My classical liberal position forces progressive intellectuals like Sunstein to combat a foe that cannot be dismissed on the ground that it cannot account for the most rudimentary forms of legitimate government action. Sunstein himself, I believe, commits just this error in his 1999 book, with Stephen Holmes, The Cost of Rights: Why Liberty Depends on Taxes. That book offers an elegant explanation of why taxation is needed to provide for public goods like fire prevention and to enforce private rights, including those of contract and property. What is most interesting about their book, however, is that it does not identify any major intellectual figure who thinks that the optimal level of taxation is zero. Indeed, their one quotation from Friedrich Hayek, himself a defender of the flat tax, warned against the excesses of laissez-faire that Hayek found distasteful.
The classical liberal position similarly recognizes the necessity of taxation along the lines found in the United States Constitution. Classical liberalism and the Constitution also both address the question that Holmes and Sunstein avoid in their book: What is the optimal form of taxation? Making the right choices requires a close study of the proper ends for taxation and of different types of taxation—income, real estate, sales, estate, and gift. In all cases, that search has a strong second-best flavor, because all taxes tend to distort the relative prices of the various goods and services subject to taxation.
Classical liberals tend to favor special assessments and user fees whenever individual benefits can be paired with individual burdens. Otherwise they gravitate to a single flat tax on income or consumption, on the ground that neither imposes any explicit limit on government revenues, but both reduce through their fixed forms the overall level of factional intrigue, which is magnified, for example, by blunderbuss egalitarian proposals such as those by Thomas Piketty.
What Constitutional Revolution?
Sunstein’s review never challenges any of the particular places where I claim that the classical liberal approach is superior to its progressive alternative, as both theories relate to government structure or individual rights. Instead, Sunstein notes that many contemporary thinkers have rejected my basic constitutional orientation. He even invokes the authority of Oliver Wendell Holmes, Jr. to push for popular democracy: “If my fellow citizens want to go to Hell I will help them. It’s my job.” After expressing some sympathy with some of my (unidentified) positions, he concludes emphatically that “a judicially engineered constitutional revolution is not what America needs now.”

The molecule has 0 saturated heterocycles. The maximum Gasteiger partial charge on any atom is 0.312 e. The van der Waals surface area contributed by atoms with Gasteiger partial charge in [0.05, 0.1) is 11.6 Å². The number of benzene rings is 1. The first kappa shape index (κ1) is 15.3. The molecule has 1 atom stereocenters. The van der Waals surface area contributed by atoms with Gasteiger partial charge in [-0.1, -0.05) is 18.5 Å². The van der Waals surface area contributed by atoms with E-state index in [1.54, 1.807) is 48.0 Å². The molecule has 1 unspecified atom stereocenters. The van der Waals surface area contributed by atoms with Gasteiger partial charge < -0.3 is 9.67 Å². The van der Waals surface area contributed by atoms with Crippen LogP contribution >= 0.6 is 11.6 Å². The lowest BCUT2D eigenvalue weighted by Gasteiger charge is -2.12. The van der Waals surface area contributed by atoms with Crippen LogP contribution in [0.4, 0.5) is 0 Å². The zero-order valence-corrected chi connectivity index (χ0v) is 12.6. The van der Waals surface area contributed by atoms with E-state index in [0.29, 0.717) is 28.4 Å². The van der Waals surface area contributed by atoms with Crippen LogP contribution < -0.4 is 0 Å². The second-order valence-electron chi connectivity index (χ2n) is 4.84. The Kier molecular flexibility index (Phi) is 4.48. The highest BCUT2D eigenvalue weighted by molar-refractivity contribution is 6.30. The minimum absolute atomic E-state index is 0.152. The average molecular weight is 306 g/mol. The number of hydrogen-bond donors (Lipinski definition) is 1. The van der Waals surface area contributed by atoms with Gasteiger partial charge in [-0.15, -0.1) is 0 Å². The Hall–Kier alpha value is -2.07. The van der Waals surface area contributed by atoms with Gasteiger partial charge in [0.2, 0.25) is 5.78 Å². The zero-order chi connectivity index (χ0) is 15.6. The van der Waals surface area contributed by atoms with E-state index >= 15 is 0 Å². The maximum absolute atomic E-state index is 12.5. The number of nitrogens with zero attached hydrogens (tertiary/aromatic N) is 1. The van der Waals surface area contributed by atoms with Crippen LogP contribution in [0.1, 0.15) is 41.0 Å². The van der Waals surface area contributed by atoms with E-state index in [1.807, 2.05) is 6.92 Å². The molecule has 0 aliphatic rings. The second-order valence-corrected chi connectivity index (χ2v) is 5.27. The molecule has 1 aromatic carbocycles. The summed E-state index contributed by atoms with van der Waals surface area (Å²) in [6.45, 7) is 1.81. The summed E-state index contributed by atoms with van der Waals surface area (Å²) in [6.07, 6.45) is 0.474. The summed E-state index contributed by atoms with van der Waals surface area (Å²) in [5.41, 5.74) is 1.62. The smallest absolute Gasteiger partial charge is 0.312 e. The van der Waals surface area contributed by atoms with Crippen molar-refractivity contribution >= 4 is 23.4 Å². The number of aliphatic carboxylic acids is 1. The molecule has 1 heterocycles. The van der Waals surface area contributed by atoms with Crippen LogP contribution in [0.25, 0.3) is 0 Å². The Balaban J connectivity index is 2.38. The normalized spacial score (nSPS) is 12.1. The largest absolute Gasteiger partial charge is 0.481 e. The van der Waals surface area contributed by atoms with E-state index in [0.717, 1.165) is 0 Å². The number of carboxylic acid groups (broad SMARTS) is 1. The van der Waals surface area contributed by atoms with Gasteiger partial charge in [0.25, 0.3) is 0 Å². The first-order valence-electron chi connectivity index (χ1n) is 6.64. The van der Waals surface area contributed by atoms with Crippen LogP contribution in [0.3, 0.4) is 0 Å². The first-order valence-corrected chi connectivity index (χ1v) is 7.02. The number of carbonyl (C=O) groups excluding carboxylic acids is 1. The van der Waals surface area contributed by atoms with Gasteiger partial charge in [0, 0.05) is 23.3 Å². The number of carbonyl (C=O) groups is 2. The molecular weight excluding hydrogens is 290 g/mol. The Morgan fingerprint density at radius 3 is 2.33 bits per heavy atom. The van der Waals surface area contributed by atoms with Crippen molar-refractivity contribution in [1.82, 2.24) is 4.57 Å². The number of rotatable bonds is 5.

The argument is too convenient to work. The general public is pessimistic about the current economic situation, and one progressive gimmick after another has not stemmed the retreat. Indeed, if Holmes were right, then the rights of the “discrete and insular minorities” could be trampled at will, both before and after the epic 1954 Supreme Court decision in Brown v. Board of Education.
So the question really is, which items should be left to political processes and which should not? On that score, Sunstein sometimes veers toward libertarianism, like when he writes in praise of Justice Anthony Kennedy’s 2013 Supreme Court decision in United States v. Windsor: “The word ‘dignity’ can’t be found in the Constitution,” and yet Windsor’s “insistence on human dignity as a constitutional value . . . stands at the heart of our longstanding commitment to equal protection of the laws.” One freewheeling constitutional revolution that Sunstein blesses—gay marriage—ultimately rests on the strong libertarian foundations that both Sunstein and The New Republic attack.
If it is possible to support constitutional revolutions that go against the weight of history and tradition, why not support a return to a classical liberal reading of the Constitution that has both strong textual and theoretical support?